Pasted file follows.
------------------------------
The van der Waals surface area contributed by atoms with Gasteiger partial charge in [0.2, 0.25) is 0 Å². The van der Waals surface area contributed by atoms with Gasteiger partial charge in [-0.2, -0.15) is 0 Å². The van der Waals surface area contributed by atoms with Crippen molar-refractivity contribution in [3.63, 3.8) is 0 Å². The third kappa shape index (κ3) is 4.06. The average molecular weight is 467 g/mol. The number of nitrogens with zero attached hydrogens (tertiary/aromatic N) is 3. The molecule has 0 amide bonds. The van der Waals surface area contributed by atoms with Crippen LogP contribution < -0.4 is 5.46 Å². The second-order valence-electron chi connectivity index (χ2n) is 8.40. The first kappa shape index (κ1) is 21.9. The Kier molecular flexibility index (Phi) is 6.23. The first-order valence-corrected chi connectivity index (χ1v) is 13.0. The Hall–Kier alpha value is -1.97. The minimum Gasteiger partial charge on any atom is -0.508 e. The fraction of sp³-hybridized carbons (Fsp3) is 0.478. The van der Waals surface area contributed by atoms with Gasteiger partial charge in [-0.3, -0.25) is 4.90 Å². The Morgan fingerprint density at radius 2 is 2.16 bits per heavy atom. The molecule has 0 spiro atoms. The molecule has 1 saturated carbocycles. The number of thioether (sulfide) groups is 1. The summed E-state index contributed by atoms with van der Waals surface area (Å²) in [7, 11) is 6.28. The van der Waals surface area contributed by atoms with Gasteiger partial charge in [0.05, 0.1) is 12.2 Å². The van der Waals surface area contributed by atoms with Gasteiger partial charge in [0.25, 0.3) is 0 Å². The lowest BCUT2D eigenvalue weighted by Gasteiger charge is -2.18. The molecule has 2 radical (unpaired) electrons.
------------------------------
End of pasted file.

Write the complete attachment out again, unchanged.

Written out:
The van der Waals surface area contributed by atoms with Gasteiger partial charge in [0.2, 0.25) is 0 Å². The van der Waals surface area contributed by atoms with Gasteiger partial charge in [-0.2, -0.15) is 0 Å². The van der Waals surface area contributed by atoms with Crippen molar-refractivity contribution in [3.63, 3.8) is 0 Å². The third kappa shape index (κ3) is 4.06. The average molecular weight is 467 g/mol. The number of nitrogens with zero attached hydrogens (tertiary/aromatic N) is 3. The molecule has 0 amide bonds. The van der Waals surface area contributed by atoms with Crippen LogP contribution < -0.4 is 5.46 Å². The second-order valence-electron chi connectivity index (χ2n) is 8.40. The first kappa shape index (κ1) is 21.9. The Kier molecular flexibility index (Phi) is 6.23. The first-order valence-corrected chi connectivity index (χ1v) is 13.0. The Hall–Kier alpha value is -1.97. The minimum Gasteiger partial charge on any atom is -0.508 e. The fraction of sp³-hybridized carbons (Fsp3) is 0.478. The van der Waals surface area contributed by atoms with Gasteiger partial charge in [-0.3, -0.25) is 4.90 Å². The Morgan fingerprint density at radius 2 is 2.16 bits per heavy atom. The molecule has 0 spiro atoms. The molecule has 1 saturated carbocycles. The number of thioether (sulfide) groups is 1. The summed E-state index contributed by atoms with van der Waals surface area (Å²) in [7, 11) is 6.28. The van der Waals surface area contributed by atoms with Gasteiger partial charge in [0.05, 0.1) is 12.2 Å². The van der Waals surface area contributed by atoms with Gasteiger partial charge in [0.25, 0.3) is 0 Å². The lowest BCUT2D eigenvalue weighted by Gasteiger charge is -2.18. The molecule has 2 radical (unpaired) electrons.